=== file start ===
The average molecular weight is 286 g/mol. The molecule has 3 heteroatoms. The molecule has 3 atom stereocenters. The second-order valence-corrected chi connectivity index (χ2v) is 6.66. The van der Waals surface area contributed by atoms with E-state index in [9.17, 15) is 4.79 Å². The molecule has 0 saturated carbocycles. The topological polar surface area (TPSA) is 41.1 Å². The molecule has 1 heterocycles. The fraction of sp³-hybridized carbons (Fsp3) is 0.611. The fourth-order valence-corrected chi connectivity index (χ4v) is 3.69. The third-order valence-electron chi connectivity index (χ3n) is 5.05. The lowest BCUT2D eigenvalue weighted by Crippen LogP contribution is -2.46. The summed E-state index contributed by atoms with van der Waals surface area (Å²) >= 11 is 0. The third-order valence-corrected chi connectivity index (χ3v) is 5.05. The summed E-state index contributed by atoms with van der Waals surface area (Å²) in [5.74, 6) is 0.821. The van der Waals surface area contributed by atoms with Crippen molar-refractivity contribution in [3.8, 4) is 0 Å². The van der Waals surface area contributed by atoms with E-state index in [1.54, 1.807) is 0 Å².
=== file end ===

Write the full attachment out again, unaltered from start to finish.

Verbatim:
The average molecular weight is 286 g/mol. The molecule has 3 heteroatoms. The molecule has 3 atom stereocenters. The second-order valence-corrected chi connectivity index (χ2v) is 6.66. The van der Waals surface area contributed by atoms with E-state index in [9.17, 15) is 4.79 Å². The molecule has 0 saturated carbocycles. The topological polar surface area (TPSA) is 41.1 Å². The molecule has 1 heterocycles. The fraction of sp³-hybridized carbons (Fsp3) is 0.611. The fourth-order valence-corrected chi connectivity index (χ4v) is 3.69. The third-order valence-electron chi connectivity index (χ3n) is 5.05. The lowest BCUT2D eigenvalue weighted by Crippen LogP contribution is -2.46. The summed E-state index contributed by atoms with van der Waals surface area (Å²) >= 11 is 0. The third-order valence-corrected chi connectivity index (χ3v) is 5.05. The summed E-state index contributed by atoms with van der Waals surface area (Å²) in [5.74, 6) is 0.821. The van der Waals surface area contributed by atoms with Crippen molar-refractivity contribution in [3.8, 4) is 0 Å². The van der Waals surface area contributed by atoms with E-state index in [1.54, 1.807) is 0 Å².